TAoN No. 42: Remember Something for the Rest of Your Life
Plus: Upbeat walk assignments, a
|Rob Walker||Apr 21, 2020||5|
The Art of Noticing: 131 Ways to Spark Creativity, Find Inspiration, and Discover Joy In the Everyday offers exercises, prompts, provocations, games and things you can actually do to build attention muscles, stave off distraction, pick up on what everybody else overlooked, and experience the joy of noticing. Indiebound | Amazon | Barnes & Noble | Knopf. This newsletter offers related news and ideas and noteworthy projects that have come along since I finished the book. Subscribe or unsubscribe at: robwalker.substack.com.
Remember something for the rest of your life
You hardly need me to tell you about Lynda Barry. Everybody loves her, probably including you! And that’s deserved, as she proved yet again in a recent-ish interview on Bullseye that I keep thinking about and can’t resist bringing up. Here’s the bit that got me. Barry says:
Remember when you’re a kid and you suddenly understand the concept of ‘for the rest of your life’? When I first understood that concept I said to myself: ‘I’m going to remember something for the rest of my life!’ And it was just — there was a fence that was across from me when I made that vow. So that’s what I chose to remember. And I still do remember this fence. From when I was like four!
And then she laughs. She goes on to talk about getting older and reading and choosing comics that she would read “for he rest of her life,” and so on (Of the ones she chose, only Family Circus remains.)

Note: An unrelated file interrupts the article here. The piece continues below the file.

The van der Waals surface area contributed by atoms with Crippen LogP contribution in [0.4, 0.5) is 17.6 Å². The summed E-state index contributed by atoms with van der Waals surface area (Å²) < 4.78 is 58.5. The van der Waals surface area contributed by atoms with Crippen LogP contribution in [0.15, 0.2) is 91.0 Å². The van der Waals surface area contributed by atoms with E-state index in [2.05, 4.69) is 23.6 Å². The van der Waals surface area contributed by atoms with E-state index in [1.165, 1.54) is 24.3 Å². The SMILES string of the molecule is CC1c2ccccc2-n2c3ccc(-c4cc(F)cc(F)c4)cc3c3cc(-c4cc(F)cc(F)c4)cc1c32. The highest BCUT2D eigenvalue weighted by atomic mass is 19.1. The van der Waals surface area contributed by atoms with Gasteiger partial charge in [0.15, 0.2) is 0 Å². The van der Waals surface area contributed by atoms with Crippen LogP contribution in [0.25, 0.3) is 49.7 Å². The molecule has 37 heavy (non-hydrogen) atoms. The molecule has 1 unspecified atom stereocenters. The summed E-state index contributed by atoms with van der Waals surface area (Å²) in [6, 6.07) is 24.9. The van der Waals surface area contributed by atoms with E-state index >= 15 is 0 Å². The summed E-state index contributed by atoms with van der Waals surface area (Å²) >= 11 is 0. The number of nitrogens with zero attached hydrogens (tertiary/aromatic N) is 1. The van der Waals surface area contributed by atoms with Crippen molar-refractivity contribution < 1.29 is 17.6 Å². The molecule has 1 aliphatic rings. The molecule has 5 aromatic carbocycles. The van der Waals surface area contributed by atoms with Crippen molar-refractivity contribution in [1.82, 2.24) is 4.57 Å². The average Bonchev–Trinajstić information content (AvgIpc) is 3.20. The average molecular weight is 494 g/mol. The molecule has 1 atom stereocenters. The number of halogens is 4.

It’s all very light and charming. But I think it’s also really quite beautiful. I love that some random fence became a thing she remembered for the rest of her life — because she made it so. I mean, why not?
So I recommend you get that framework in your head — “for the rest of my life.” Try to capture the childlike discovery of that idea that Barry describes. Use this when you consider things you see, sounds you hear, at home or in the world, even tiny encounters you may have with people you see every day, or a stranger in the park. Think about what you want to remember, to hang on to, to not forget.
And then go ahead and do it. Pick something to remember for the rest of our life. That’s all.
New Walk Assignments: Nature, Improvement, Hope
Photo courtesy of reader JW, from her hope walk.
I often note my habit of informatlly “hunting” for things — specific recurring objects, colors, numbers, etc. — as a way to enhance a walk. Lately I’ve gotten interested in hunting for more abstract things. Such as nature, improvement, and hope.
It’s been widely observed that the retreat of humans from the streets and sidewalks of cities and towns has led to a lot more renegade nature — animals showing up in unexpected places, for example. Or maybe just elements of nature that were always there are now more apparent. For instance, a recent NPR piece (via This Week In Sound) mentions that “birdsong is more noticeable right now because noise pollution levels are down." So: look for nature where it didn’t used to be.
Lower noise pollution seems like an improvement — and this column in the Los Angeles Times explores the return-of-nature idea as part of a retreat of human-made problems, leading to, say, bluer skies than some cities have seen in ages. Look for improvements. Does your sky seem clearer? Does the air feel fresher?